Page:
– Student Loan Repayment Plan –
Student Loan Repayment Plan: Wondering if it’s ever possible to change your student loan repayment plans? Because of the challenges you face in payment of your student loan each month. The possibility of that is if you apply for a federal student loan.
A federal student loan enables you to lower the amount you pay each month. However, these lower repayment options may have a catch, as they may result in paying off a higher amount overall.
As for the personal student loan the possibilities are quite slim. All that will be clearly highlighted below.
Changing Your Federal Student Loan Repayment Plan
Changing repayment plans on federal student loans is relatively straightforward. Here are the easy steps;
Review Your Options
Take time and You have eight repayment plans to choose from when it comes to federal student loans. These include:
- Standard Repayment Plan: Get out of debt faster by signing up for a 10-year loan term.
- Graduated Repayment Plan: Repayments start low and increase over time — ideally with your salary.
- Extended Repayment Plan: Lower your monthly repayments by lengthening your term to 25 years.
- Revised Pay As You Earn (REPAYE) Plan: Repayments based on your income, are best for borrowers paying off undergraduate debt.
- Pay As You Earn (PAYE) Plan: Repayments based on income, are best for single borrowers with a high DTI.
- Income-Based Repayment (IBR) Plan: Repayments based on income, best for borrowers who took out loans after July 1, 2014.
- Income-Contingent Repayment (ICR) Plan: Repayments based on income, best for consolidated Parent PLUS Loans.
- Income-Sensitive Repayment Plan: Repayments based on income for FFEL borrowers.
The easiest way to compare plans is to use the repayment estimator tool available on the Federal Student Aid (FSA) website. Log in with your FSA ID to quickly weigh the benefits and drawbacks of signing up for different plans.
Reach Out to Your Servicer
Got a new repayment plan in mind? Contact your servicer to let it know you want to make a change. The fastest way to reach out is to call customer service.
Otherwise, you can often send an email, letter, or even fax in some cases. Your servicer should tell you what steps to take to change your repayment plan.
Fill Out the Application
If you’re applying for a repayment plan based on your income, you might need to submit supporting documents along with the forms.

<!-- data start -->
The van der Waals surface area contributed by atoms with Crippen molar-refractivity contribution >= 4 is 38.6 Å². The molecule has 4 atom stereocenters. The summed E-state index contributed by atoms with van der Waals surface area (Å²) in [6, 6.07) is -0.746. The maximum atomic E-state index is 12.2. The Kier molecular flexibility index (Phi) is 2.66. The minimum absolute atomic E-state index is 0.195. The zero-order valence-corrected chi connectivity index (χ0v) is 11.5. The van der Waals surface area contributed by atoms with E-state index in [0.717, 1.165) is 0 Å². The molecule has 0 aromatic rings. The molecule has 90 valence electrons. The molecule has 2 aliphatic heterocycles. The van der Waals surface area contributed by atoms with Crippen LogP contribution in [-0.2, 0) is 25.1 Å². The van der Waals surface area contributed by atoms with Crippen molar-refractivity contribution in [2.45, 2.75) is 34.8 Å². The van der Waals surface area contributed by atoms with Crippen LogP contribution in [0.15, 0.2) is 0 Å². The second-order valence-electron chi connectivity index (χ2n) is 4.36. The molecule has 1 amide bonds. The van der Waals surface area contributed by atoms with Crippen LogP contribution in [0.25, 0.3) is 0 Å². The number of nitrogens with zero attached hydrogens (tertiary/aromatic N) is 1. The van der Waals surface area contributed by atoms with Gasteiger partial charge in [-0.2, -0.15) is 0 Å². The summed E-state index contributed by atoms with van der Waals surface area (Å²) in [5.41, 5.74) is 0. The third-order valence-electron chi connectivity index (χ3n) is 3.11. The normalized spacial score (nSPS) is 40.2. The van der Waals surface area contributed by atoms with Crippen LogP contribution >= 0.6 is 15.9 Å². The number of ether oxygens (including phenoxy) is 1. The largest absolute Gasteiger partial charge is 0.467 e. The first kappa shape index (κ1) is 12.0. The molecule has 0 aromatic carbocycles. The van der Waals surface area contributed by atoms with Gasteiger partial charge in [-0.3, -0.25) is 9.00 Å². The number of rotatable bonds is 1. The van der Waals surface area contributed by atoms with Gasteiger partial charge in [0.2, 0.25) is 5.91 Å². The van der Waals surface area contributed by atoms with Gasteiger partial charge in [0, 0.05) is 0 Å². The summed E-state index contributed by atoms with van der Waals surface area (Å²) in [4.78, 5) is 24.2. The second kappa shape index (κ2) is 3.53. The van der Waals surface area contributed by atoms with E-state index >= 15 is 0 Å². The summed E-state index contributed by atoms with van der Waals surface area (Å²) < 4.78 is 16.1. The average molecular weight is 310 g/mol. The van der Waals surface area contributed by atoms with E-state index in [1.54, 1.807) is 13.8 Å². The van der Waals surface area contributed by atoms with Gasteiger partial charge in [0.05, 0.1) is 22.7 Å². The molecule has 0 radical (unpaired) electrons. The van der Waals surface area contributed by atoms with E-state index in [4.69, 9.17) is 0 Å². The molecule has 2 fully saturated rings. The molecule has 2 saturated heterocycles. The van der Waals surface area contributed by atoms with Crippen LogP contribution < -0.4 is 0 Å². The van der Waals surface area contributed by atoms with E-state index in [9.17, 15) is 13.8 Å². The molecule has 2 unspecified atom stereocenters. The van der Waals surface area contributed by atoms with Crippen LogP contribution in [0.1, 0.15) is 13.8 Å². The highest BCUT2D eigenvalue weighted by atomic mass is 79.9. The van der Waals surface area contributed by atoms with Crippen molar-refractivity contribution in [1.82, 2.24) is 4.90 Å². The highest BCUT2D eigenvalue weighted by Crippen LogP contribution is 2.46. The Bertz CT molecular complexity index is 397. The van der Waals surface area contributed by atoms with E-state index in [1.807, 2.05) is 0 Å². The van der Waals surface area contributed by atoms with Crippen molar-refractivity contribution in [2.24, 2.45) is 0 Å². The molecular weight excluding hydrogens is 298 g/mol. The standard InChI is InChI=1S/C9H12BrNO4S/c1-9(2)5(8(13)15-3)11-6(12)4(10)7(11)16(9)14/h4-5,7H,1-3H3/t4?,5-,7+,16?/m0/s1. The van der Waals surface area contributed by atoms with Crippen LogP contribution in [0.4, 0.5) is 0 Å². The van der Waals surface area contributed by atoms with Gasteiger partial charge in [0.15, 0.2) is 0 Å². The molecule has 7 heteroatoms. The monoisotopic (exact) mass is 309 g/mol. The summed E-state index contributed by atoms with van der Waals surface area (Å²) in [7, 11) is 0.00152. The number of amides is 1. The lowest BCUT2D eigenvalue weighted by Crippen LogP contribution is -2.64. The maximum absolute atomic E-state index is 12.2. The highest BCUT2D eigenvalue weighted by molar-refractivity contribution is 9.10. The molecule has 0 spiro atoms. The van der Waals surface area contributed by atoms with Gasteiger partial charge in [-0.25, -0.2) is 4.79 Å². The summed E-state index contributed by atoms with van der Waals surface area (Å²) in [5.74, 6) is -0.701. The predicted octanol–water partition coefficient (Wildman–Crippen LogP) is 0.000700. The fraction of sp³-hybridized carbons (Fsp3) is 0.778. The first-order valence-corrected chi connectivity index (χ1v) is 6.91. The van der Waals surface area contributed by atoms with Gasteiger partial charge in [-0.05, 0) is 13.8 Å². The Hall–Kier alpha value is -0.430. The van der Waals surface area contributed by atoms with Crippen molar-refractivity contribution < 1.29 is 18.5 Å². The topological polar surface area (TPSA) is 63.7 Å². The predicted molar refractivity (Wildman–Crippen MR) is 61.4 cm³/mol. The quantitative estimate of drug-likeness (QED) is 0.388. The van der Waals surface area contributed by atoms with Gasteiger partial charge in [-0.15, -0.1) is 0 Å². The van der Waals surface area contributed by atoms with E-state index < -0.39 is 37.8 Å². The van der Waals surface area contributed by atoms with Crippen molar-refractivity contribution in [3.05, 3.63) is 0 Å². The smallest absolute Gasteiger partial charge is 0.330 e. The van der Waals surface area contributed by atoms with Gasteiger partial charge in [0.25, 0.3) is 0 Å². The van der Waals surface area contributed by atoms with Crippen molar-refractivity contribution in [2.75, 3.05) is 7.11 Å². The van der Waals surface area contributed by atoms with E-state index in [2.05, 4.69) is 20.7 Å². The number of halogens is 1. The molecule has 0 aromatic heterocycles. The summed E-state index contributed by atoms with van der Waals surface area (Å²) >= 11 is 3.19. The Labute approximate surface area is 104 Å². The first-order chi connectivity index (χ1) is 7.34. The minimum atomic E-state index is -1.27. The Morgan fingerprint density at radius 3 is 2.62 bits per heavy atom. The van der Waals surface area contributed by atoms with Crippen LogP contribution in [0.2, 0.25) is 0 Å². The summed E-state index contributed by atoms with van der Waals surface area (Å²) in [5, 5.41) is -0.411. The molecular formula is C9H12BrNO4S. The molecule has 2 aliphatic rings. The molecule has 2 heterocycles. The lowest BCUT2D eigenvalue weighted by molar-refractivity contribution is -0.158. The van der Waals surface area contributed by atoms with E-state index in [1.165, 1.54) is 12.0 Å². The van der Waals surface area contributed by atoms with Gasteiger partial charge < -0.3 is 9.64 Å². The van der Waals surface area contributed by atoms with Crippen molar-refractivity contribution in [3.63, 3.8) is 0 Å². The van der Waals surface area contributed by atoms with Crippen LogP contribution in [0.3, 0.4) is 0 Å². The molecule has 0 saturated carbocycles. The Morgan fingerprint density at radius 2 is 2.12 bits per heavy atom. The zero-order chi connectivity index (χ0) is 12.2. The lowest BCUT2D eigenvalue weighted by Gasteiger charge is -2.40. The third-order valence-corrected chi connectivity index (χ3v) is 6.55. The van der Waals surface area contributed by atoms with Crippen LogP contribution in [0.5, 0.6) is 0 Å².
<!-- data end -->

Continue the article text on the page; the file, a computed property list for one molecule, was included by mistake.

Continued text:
Continue Repaying Your Loans
You’ll hear from your servicer when you’ve successfully made the switch to your new plan. Until then, continue making repayments according to your old plan.
You can also check to see which repayment plan you’re currently on by logging in to your online account with your servicer.
Signed up for autopay? After you’ve switched plans, make sure you’re still enrolled. In some cases, you might have to sign up again after switching repayment plans.
Instances to Change Your Student Loan Repayment Plan
Most times you benefit from changing your repayment plan in the following situations:
- You want to apply for federal forgiveness. You need to be on an income-driven repayment plan to qualify for most federal forgiveness programs, most notably PSLF.
- When you’re struggling with repayments. Signing up for a longer term or getting repayments based on your income can provide a long-term solution that can prevent you from defaulting.
- You want to get out of debt faster. Rather than making extra repayments, switching to a shorter term can hold you to higher monthly repayments and eliminate the work of making sure additional payments go toward your principal.
How to Change a Private Student Loan Repayment Plan
Changing repayment plans on your private student loans is a little trickier since they typically only come with one standard repayment option. You make the same fixed repayment every month until your loan is paid off — usually over five to 20 years.
If you’re having trouble making these standard repayments and want to request an alternative plan, get together documents that can support your argument — such as bank statements and pay stubs. Then reach out to your servicer to explain the situation.
If you’re in danger of becoming delinquent or defaulting, they’ll often work with you to extend your term or even offer income-driven repayments in some cases.
Other Options Available for You
Changing repayment plans isn’t the only solution to your student loan; sometimes it’s not even an option at all. In these cases, you might want to consider;
- Deferment or forbearance. Put repayments on hold when you’re going back to school or have another temporary setback to your income.
- Loan repayment assistance. Many private organizations offer partial forgiveness to members of certain professions, usually in exchange for a service commitment. And some employers offer student loan repayment benefits as well.
- Federal loan consolidation. Consolidate your federal loans to move all your repayments into one place and have the option to switch your servicer.
- Refinancing. Take out a new loan with a private lender to change up the rates and terms. This is also the only way to switch servicers for private student loans.
There is always a solution to any problem there is; you just have to go in search of it. Bearing in mind that there is always a way to change your student loan repayment plan. Just have to go in search of it.
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